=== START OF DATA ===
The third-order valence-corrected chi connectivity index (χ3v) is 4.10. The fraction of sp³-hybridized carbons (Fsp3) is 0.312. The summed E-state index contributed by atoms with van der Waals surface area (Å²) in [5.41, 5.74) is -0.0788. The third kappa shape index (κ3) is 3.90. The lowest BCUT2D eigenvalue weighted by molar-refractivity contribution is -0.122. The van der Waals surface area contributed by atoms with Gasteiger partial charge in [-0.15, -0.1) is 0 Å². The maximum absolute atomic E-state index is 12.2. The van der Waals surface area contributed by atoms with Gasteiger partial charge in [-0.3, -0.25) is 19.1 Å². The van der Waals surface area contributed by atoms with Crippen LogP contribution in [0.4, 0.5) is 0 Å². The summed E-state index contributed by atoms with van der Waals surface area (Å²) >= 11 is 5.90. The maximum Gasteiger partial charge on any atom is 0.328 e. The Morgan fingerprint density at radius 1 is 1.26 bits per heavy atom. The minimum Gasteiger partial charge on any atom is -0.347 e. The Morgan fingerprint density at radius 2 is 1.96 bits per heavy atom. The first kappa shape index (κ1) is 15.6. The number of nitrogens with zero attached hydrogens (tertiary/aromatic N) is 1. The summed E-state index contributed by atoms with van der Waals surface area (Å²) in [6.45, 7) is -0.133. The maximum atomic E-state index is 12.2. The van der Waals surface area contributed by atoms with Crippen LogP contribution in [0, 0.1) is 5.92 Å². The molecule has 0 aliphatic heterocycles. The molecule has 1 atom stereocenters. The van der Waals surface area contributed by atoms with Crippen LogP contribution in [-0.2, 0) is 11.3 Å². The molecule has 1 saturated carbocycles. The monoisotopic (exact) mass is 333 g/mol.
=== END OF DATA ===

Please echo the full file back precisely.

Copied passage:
The third-order valence-corrected chi connectivity index (χ3v) is 4.10. The fraction of sp³-hybridized carbons (Fsp3) is 0.312. The summed E-state index contributed by atoms with van der Waals surface area (Å²) in [5.41, 5.74) is -0.0788. The third kappa shape index (κ3) is 3.90. The lowest BCUT2D eigenvalue weighted by molar-refractivity contribution is -0.122. The van der Waals surface area contributed by atoms with Gasteiger partial charge in [-0.15, -0.1) is 0 Å². The maximum absolute atomic E-state index is 12.2. The van der Waals surface area contributed by atoms with Gasteiger partial charge in [-0.3, -0.25) is 19.1 Å². The van der Waals surface area contributed by atoms with Crippen LogP contribution in [0.4, 0.5) is 0 Å². The summed E-state index contributed by atoms with van der Waals surface area (Å²) >= 11 is 5.90. The maximum Gasteiger partial charge on any atom is 0.328 e. The Morgan fingerprint density at radius 1 is 1.26 bits per heavy atom. The minimum Gasteiger partial charge on any atom is -0.347 e. The Morgan fingerprint density at radius 2 is 1.96 bits per heavy atom. The first kappa shape index (κ1) is 15.6. The number of nitrogens with zero attached hydrogens (tertiary/aromatic N) is 1. The summed E-state index contributed by atoms with van der Waals surface area (Å²) in [6.45, 7) is -0.133. The maximum atomic E-state index is 12.2. The van der Waals surface area contributed by atoms with Crippen LogP contribution in [0, 0.1) is 5.92 Å². The molecule has 0 aliphatic heterocycles. The molecule has 1 atom stereocenters. The van der Waals surface area contributed by atoms with Crippen LogP contribution in [-0.2, 0) is 11.3 Å². The molecule has 1 saturated carbocycles. The monoisotopic (exact) mass is 333 g/mol.